Have you ever seen a car swerving back and forth on the highway, straying outside of the lanes? You probably thought this was a drunk driver. But perhaps it was a drowsy driver instead. Our Connecticut courts have had opportunity to address this situation. In the case of Potz v. Williams, 113 Conn 278 (1931), an older case that established a precedent for our current law today, the Court found that drowsy driving could support a claim for negligence. But what makes the decision interesting is the discussion about the driver's failure to stop driving when he knew that he was tired, but decided to continue on regardless. In such cases, there may be a claim for recklessness, which exposes a defendant to greater damages than a simple negligence case.
When Does Drowsy Driving Become "Reckless Conduct"? To quote the court: "It is but the plainest common sense to recognize that there are circumstances under which the operation of an automobile upon the highway by one who is or should be aware of the likelihood that sleep will overtake him could reasonably be held to constitute reckless misconduct." Potz at 281. Of course, the driver is negligent, but doesn't it make sense to hold someone accountable for reckless conduct - and greater damages - when the driver knows they are drowsy or beginning to fall asleep at the wheel, yet continues driving regardless? This is a calculated risk with the lives of others hanging in the balance. As another Connecticut court held, ". . . ordinarily sleep does not come upon one without warning of its approach." Smith v. Cszecel, 12 Conn. App. 558 (1987). Kakluskas v. Somers Motor Lines, Inc., 134 Conn. 35, 39-40, 54 A.2d 592 (1947) (upholding conclusion in bench trial, that a driver, who fell asleep at the wheel of his truck, was guilty of reckless and wanton misconduct because the court could reasonably have inferred from the facts that the defendant appreciated his drowsy condition prior to the onset of sleep).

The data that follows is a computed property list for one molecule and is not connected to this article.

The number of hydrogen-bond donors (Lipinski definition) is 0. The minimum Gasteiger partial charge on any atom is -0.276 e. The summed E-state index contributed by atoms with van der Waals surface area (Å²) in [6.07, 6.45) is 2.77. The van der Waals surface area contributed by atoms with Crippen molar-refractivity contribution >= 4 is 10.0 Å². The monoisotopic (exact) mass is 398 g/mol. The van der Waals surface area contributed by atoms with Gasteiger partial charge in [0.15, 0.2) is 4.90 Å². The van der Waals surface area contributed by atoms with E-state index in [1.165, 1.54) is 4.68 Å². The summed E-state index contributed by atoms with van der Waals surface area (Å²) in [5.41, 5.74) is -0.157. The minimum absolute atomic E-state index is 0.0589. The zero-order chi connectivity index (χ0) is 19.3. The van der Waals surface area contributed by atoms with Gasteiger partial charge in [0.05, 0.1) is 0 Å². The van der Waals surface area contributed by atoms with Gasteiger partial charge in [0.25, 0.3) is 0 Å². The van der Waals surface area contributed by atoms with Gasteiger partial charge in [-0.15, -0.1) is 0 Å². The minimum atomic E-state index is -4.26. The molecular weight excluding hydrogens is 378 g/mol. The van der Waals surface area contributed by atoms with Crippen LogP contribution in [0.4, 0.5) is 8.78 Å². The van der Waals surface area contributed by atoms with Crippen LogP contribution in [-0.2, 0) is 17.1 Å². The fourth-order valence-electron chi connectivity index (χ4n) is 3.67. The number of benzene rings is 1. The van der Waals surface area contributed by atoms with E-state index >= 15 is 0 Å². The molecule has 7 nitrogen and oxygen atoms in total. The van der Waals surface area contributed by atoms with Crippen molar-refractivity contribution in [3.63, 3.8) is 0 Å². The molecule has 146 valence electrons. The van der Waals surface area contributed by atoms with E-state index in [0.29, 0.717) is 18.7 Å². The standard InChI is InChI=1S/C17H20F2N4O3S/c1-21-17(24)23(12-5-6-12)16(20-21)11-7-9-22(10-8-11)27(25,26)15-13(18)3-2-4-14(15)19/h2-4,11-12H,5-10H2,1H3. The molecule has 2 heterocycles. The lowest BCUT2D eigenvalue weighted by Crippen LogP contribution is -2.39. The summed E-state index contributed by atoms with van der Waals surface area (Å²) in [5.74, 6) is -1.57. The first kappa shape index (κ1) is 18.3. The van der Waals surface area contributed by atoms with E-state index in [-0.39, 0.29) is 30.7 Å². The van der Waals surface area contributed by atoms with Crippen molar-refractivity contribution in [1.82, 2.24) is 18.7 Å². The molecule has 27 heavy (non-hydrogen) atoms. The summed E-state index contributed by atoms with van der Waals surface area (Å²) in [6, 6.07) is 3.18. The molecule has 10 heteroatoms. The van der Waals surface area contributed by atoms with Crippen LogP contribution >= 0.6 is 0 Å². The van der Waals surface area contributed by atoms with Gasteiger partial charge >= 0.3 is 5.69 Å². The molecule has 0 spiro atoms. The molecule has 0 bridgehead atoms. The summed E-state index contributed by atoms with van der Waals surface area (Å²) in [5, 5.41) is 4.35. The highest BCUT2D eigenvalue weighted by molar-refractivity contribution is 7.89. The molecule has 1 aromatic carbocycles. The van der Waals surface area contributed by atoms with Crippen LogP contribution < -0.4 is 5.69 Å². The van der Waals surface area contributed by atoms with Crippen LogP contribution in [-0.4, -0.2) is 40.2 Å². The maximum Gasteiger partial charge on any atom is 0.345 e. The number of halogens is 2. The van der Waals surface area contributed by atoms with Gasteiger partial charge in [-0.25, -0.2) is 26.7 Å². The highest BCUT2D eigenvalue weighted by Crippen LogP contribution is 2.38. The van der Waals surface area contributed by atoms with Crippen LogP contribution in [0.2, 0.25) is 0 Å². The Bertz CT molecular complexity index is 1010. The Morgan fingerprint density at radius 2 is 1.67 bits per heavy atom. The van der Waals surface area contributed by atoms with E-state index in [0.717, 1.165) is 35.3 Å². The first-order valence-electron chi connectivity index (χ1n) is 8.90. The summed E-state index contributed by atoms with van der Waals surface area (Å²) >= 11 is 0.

"Reckless Conduct" Defined: In a case of a drowsy truck driver travelling down Interstate 95 in Stamford, Connecticut, the court had an opportunity to define reckless conduct. Reckless conduct is ". . . that which "tends to take on the aspect of highly unreasonable conduct, involving an extreme departure from ordinary care, in a situation where a high degree of danger is apparent . . . It is at least clear . . . that such aggravated negligence must be more than any mere mistake resulting from inexperience, excitement, or confusion, and more than mere thoughtlessness or inadvertence, or simply inattention." Dubay v. Irish, 207 Conn. 533, quoting W. Prosser & W. Keeton, Torts (5th Ed.) 34, p. 214. In the case of the Stamford, Connecticut crash caused by a drowsy truck driver, DiNapoli v. MacDaniel, 2018 Conn. Super. LEXIS 1824, Judicial District of Stamford-Norwalk At Stamford, the drowsy truck driver smashed into the back of one car and then rammed into another vehicle, all while asleep at the wheel. The driver admitted that he was tired and that he fell asleep while driving. The court allowed the reckless count to proceed to a jury for a decision. Reckless conduct ". . . 'requires a conscious choice of a course of action either with knowledge of the serious danger to others involved in it or with knowledge of facts which would disclose this danger to any reasonable man,' and . . . the actor 'must recognize that his conduct involves a risk substantially greater . . . than that which is necessary to make his conduct negligent.' In short, if a jury finds that a defendant's conduct was reckless, the door opens to claim punitive damages as against the defendant. Falling asleep while driving may constitute recklessness.
If you have a question about the concept of reckless conduct, whether it be sleeping behind the wheel or some other knowingly outrageous conduct that resulted in injuries to another person, we would be happy to speak with you. Call us at 203-838-7111.